Thursday, October 7th, 2010

Gold Panda – Snow and Taxis

You don’t see his face in the video, but there’s some lovely plants…


John Seroff: Gold Panda’s first song on the Jukebox entranced me with a monster hook and surprising brevity. I was curious to find what a full-length single would sound like and now I know: like a two and a half minute song played twice. “Snow and Taxis” is still mildly catchy high BPM IDM but the mystique is gone, the xylophone is eventually grating and I liked everything better when it shut down before the party was over.

Martin Skidmore: I loved the last one of his we covered here, and this is just as impressive. It’s kind of deep house, but very imaginatively put together on every level: bass, treble, beats, effects, everything. It’s captivating, lovely and continually gives you plenty to listen to as well as being simply gorgeous. I would have preferred it to go on much longer.

Iain Mew: On an album which is never less than hypnotising, this is the most straightforward track. Which is not to say that it doesn’t throw in some awed moments of “what just happened there?”, just that it’s very much a mood piece, the mood being relaxed and contemplative with a touch of melancholy. But while it constantly twinkles beautifully, wonders are worked with the shortest of string samples and the texture shifts and molds into new shapes all the time. The result is something which rewards in abundance both engaged listening and relaxing into its trance.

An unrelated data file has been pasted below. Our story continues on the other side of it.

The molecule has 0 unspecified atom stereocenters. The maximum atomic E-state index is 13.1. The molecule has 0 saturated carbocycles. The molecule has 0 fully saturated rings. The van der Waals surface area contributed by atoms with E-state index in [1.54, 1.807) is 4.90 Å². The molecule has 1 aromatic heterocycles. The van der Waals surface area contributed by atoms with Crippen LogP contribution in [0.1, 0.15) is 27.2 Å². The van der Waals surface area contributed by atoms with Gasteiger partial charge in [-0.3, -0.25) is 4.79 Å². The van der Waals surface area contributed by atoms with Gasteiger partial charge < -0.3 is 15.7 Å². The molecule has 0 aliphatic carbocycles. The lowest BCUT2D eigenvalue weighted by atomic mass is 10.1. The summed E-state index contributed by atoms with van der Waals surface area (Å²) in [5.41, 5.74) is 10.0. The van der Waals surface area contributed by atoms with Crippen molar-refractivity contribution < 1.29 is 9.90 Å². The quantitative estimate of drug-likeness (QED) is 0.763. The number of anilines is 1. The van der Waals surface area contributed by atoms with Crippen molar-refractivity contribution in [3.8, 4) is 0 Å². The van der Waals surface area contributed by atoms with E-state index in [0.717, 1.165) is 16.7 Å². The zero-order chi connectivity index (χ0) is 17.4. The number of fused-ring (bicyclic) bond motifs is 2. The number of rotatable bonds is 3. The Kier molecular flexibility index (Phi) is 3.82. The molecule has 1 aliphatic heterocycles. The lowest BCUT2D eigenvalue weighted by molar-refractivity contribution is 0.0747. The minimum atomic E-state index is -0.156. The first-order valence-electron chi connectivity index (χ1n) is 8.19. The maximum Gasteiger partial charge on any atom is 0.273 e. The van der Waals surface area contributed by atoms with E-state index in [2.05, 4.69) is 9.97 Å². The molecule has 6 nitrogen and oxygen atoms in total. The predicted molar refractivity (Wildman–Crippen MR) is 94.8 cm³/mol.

Mallory O’Donnell: Just because the program is called Fruity Loops doesn’t mean that all of your loops actually have to be fruity.

Mark Sinker: The shtick is strong — ferocious ear for microdetail, witty sense of what to omit, when to anticipate, and how to get the two meanings of skip to talk to one another — but for me this is a minimalist squeezeplay too far, the motif not much more than a two-note pedal (or layered sequence of same), which means when the pressure lifts and here’s the held-note goth-vocal fluting… well, it’s pretty, yes, but it’s also a bit is-that-it? Maybe it just doesn’t make sense as a single.

Chuck Eddy: I kept waiting for the cab to get stuck in the blizzard, but no such luck. Still, for post-post-post-post-“Autobahn” car-techno, mildly evocative.

Anthony Easton: Like how the beats are hidden under the atmospheric noise, and I like how sweet it is — I hope they are named after an animal that looks somewhere between a tamarin and a red panda, because that would be awesome.

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